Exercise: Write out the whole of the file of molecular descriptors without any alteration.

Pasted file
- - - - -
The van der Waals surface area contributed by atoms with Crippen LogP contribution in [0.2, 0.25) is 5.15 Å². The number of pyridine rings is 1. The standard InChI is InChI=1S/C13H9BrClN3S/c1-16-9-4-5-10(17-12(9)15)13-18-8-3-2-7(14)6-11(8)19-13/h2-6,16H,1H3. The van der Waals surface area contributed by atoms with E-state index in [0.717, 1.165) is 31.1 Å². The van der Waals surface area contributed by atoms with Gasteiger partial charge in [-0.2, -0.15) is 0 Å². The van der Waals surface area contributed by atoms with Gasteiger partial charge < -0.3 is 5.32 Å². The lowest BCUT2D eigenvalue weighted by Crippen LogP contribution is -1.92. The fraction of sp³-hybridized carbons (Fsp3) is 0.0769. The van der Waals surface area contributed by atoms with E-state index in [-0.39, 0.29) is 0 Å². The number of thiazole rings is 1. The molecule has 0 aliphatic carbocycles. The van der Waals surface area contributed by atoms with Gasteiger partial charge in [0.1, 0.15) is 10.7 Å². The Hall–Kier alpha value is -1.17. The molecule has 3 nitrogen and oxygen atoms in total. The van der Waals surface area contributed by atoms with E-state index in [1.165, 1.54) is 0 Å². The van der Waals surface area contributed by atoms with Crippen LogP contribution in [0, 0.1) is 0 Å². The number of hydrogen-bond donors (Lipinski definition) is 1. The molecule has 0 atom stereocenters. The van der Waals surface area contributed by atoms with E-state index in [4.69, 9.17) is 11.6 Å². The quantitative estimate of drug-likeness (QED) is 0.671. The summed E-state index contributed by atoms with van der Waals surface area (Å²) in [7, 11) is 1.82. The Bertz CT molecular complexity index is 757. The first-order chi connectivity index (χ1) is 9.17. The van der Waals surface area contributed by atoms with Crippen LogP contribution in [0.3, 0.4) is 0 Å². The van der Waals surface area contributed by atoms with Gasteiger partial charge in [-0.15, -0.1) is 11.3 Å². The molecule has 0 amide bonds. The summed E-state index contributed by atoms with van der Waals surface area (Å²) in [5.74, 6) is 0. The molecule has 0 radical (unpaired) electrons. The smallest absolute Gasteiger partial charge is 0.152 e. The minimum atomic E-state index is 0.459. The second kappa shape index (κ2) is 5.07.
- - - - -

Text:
The van der Waals surface area contributed by atoms with Crippen LogP contribution in [0.2, 0.25) is 5.15 Å². The number of pyridine rings is 1. The standard InChI is InChI=1S/C13H9BrClN3S/c1-16-9-4-5-10(17-12(9)15)13-18-8-3-2-7(14)6-11(8)19-13/h2-6,16H,1H3. The van der Waals surface area contributed by atoms with E-state index in [0.717, 1.165) is 31.1 Å². The van der Waals surface area contributed by atoms with Gasteiger partial charge in [-0.2, -0.15) is 0 Å². The van der Waals surface area contributed by atoms with Gasteiger partial charge < -0.3 is 5.32 Å². The lowest BCUT2D eigenvalue weighted by Crippen LogP contribution is -1.92. The fraction of sp³-hybridized carbons (Fsp3) is 0.0769. The van der Waals surface area contributed by atoms with E-state index in [-0.39, 0.29) is 0 Å². The number of thiazole rings is 1. The molecule has 0 aliphatic carbocycles. The van der Waals surface area contributed by atoms with Gasteiger partial charge in [0.1, 0.15) is 10.7 Å². The Hall–Kier alpha value is -1.17. The molecule has 3 nitrogen and oxygen atoms in total. The van der Waals surface area contributed by atoms with E-state index in [1.165, 1.54) is 0 Å². The van der Waals surface area contributed by atoms with Crippen LogP contribution in [0, 0.1) is 0 Å². The number of hydrogen-bond donors (Lipinski definition) is 1. The molecule has 0 atom stereocenters. The van der Waals surface area contributed by atoms with E-state index in [4.69, 9.17) is 11.6 Å². The quantitative estimate of drug-likeness (QED) is 0.671. The summed E-state index contributed by atoms with van der Waals surface area (Å²) in [7, 11) is 1.82. The Bertz CT molecular complexity index is 757. The first-order chi connectivity index (χ1) is 9.17. The van der Waals surface area contributed by atoms with Crippen LogP contribution in [0.3, 0.4) is 0 Å². The van der Waals surface area contributed by atoms with Gasteiger partial charge in [-0.15, -0.1) is 11.3 Å². The molecule has 0 amide bonds. The summed E-state index contributed by atoms with van der Waals surface area (Å²) in [5.74, 6) is 0. The molecule has 0 radical (unpaired) electrons. The smallest absolute Gasteiger partial charge is 0.152 e. The minimum atomic E-state index is 0.459. The second kappa shape index (κ2) is 5.07.